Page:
Eastbay Assemblymember Rob Bonta, joined by immigrant, civil rights, and labor group, is backing legislation to address controversial deportation tactics by Immigration and Customs Enforcement (ICE) that continue to thrust local law enforcement into the role of federal deportation agents.
The TRUTH Act (Transparent Review of Unjust Transfers and Holds), addresses growing concern that ICE’s new “Priority Enforcement Program” and similar initiatives are replicating the failures of the “Secure Communities” deportation program—a program that was widely discredited after separating tens of thousands of family members across the state and damaging public safety.
“Immigrant communities form an integral part of our state’s social fabric. When ICE coerces local law enforcement to carry out deportations, family members are separated and community trust destroyed, and undocumented witnesses and victims are afraid to step forward or seek help,” said Assemblymember Bonta, speaking last Friday.
“The TRUST Act was supposed to protect us from the most flagrant abuses, but ICE has been circumventing the intent of the law,” said Bonta. “With the TRUTH Act, we are requiring much needed transparency from ICE, making sure local communities have a voice, and creating clear guidelines to guard against abuses.”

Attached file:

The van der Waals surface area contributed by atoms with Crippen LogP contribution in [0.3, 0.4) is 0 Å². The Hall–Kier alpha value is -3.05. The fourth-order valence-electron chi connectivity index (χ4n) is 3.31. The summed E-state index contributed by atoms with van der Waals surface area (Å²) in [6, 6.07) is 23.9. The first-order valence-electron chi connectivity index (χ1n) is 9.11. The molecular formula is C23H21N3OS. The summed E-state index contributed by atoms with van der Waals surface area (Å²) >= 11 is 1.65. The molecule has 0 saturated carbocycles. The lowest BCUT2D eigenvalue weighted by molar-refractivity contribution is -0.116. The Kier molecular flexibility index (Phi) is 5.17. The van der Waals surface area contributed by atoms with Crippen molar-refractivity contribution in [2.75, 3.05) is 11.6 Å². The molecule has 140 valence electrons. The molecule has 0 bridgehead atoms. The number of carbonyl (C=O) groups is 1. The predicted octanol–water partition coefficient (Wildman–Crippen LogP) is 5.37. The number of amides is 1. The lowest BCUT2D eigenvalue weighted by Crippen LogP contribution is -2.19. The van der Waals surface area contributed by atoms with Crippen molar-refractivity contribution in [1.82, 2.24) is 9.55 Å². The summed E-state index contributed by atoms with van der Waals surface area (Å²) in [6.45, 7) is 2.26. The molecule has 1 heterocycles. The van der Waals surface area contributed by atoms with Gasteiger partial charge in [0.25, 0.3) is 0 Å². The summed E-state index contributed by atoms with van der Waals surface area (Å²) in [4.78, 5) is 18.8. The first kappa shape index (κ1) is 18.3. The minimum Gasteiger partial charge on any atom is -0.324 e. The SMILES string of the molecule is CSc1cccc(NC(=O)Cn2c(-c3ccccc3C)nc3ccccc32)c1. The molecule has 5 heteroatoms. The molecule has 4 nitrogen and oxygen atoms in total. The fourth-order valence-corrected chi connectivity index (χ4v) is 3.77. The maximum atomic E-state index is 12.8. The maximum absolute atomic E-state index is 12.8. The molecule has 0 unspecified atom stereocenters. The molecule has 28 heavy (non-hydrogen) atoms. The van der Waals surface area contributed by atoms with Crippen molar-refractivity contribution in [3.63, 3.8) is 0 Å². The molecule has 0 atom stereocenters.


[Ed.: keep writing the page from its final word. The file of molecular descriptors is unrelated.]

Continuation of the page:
Joining Bonta was Pedro Figueroa, the San Francisco car theft victim who was turned over to ICE for deportation late last year and detained for months after seeking the police’s help. His story underscores the continuing abuse by ICE.
In Mr. Figueroa’s case, ICE requested that local law enforcement notify them of personal information, such as release time and location from custody, in order to be waiting to take him into federal custody.
The TRUTH Act establishes a transparent process, including community engagement, prior to local law enforcement participation in ICE deportation programs. Local law enforcement must then reach an agreement with their city council or county supervisors, dictating the terms and conditions of any participation in such programs, and compliance with the state’s TRUST Act.
The TRUTH Act builds upon California’s TRUST Act, signed by Governor Brown in 2013. Prior to the TRUST Act, ICE requested local jails hold community members until they could be picked up for deportation. Following Governor Brown’s signature, community members were protected from such holds unless they had committed certain more serious crimes.
From tamale vendors to domestic violence survivors transferred to ICE for deportation, the holds caused significant suffering and further weakened community-police relations as ICE sought to have local police officers and sheriff’s deputies help it carry out mass deportation.
After TRUST went into effect, a federal court found all immigration holds federally unconstitutional, but ICE has continued to circumvent the protections of TRUST by requesting local law enforcement notify them of personal information, such as release time and location. The TRUTH Act closes that loophole, and brings accountability to the system.
Sponsors of the bill include Advancing Justice – Asian Law Caucus, California Immigrant Policy Center, and the National Day Laborer Organizing Network.